Adjustments to the Calculation
- Cash deemed held for charitable activities – Foundations need cash to conduct ongoing business operations; therefore, a foundation is allowed to exclude 1.5% of the fair market value of all assets (minus any acquisition indebtedness) from the average fair value.
- Tax on investment income – A credit for the excise tax expense as well as any unrelated business income tax expense (if applicable) is applied to this amount to arrive at the final distribution amount before adding any recoveries.
- Recoveries – Recoveries received during the tax year of amounts previously treated as qualifying distributions are added to the distributable amount. Some examples are: refunds of grants made in prior years, proceeds from the sale or other disposition of property whose cost was treated as a qualifying distribution when the property was acquired, and recoveries or renewals of program-related investments.
- Exclusions – Pledges of grants and contributions to be received in the future and future interests in estates and trusts are excluded from the calculation.
The final net figure is the foundation’s distributable amount for the year. Qualifying distributions must be equal or greater than this distributable amount to satisfy the payout rule.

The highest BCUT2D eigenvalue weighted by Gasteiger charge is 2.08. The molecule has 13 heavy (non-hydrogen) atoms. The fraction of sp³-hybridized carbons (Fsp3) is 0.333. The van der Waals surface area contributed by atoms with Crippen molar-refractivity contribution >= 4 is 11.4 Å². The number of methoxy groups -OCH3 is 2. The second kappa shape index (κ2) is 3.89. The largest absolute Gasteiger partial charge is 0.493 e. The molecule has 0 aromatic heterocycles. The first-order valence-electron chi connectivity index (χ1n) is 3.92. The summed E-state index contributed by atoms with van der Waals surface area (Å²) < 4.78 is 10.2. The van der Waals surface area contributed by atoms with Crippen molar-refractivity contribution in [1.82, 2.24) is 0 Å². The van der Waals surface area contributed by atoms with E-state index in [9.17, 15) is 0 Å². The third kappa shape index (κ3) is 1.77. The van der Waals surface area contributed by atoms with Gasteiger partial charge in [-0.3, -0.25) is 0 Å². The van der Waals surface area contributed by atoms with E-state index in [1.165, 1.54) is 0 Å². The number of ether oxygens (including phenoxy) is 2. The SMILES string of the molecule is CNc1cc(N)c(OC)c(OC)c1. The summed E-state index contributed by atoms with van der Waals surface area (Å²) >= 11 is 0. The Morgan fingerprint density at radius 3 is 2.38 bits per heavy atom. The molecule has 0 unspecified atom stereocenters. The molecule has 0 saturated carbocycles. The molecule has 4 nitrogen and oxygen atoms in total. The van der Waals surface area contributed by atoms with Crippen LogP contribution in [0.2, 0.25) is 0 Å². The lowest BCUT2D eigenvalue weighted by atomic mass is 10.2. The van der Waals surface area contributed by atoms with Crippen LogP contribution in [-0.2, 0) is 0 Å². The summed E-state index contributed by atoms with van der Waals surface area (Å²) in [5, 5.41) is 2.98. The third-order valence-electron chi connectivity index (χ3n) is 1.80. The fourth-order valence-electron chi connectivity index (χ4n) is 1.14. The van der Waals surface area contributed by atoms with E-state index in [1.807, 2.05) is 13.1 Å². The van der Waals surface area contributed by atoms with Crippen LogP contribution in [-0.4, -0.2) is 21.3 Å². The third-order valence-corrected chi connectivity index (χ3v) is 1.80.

It’s important to note that a private foundation has 12 months after the end of a tax year to meet the minimum payout requirement. For example, a new foundation could pay out zero dollars in its initial tax year and satisfy the first year’s minimum by applying the first qualifying distributions in the second year retroactively.
The Carry Forward
A non-operating foundation that distributes in excess of the 5% (minimum distribution requirement) may carry forward the excess for up to five years.
If a foundation fails to meet the minimum distribution requirement, it is subject to a penalty which is an excise tax payment of 30% on the undistributed amount.
We welcome the opportunity to answer any questions you may have related to this topic or any other accounting, audit, tax or advisory matters relative to private foundations. Please call 212.286.2600 or email any of the Private Foundation Services team members below: